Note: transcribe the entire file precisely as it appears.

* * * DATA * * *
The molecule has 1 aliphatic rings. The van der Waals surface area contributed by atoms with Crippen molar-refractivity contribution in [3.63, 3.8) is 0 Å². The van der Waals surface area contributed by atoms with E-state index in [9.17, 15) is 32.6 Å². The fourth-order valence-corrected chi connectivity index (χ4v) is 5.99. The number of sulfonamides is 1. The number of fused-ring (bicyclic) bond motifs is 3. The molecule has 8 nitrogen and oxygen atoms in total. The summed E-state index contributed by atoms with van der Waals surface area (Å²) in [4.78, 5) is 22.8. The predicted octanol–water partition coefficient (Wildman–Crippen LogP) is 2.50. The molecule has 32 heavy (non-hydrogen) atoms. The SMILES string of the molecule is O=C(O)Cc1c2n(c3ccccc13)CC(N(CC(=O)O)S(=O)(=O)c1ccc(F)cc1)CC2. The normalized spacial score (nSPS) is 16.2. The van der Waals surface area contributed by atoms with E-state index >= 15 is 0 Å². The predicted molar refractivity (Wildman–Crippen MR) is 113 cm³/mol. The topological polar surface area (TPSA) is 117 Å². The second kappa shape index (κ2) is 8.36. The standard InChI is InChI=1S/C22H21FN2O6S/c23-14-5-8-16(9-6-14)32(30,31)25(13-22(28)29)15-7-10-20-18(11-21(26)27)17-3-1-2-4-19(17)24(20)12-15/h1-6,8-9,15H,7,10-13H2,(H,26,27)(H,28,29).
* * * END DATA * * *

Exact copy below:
The molecule has 1 aliphatic rings. The van der Waals surface area contributed by atoms with Crippen molar-refractivity contribution in [3.63, 3.8) is 0 Å². The van der Waals surface area contributed by atoms with E-state index in [9.17, 15) is 32.6 Å². The fourth-order valence-corrected chi connectivity index (χ4v) is 5.99. The number of sulfonamides is 1. The number of fused-ring (bicyclic) bond motifs is 3. The molecule has 8 nitrogen and oxygen atoms in total. The summed E-state index contributed by atoms with van der Waals surface area (Å²) in [4.78, 5) is 22.8. The predicted octanol–water partition coefficient (Wildman–Crippen LogP) is 2.50. The molecule has 32 heavy (non-hydrogen) atoms. The SMILES string of the molecule is O=C(O)Cc1c2n(c3ccccc13)CC(N(CC(=O)O)S(=O)(=O)c1ccc(F)cc1)CC2. The normalized spacial score (nSPS) is 16.2. The van der Waals surface area contributed by atoms with E-state index >= 15 is 0 Å². The predicted molar refractivity (Wildman–Crippen MR) is 113 cm³/mol. The topological polar surface area (TPSA) is 117 Å². The second kappa shape index (κ2) is 8.36. The standard InChI is InChI=1S/C22H21FN2O6S/c23-14-5-8-16(9-6-14)32(30,31)25(13-22(28)29)15-7-10-20-18(11-21(26)27)17-3-1-2-4-19(17)24(20)12-15/h1-6,8-9,15H,7,10-13H2,(H,26,27)(H,28,29).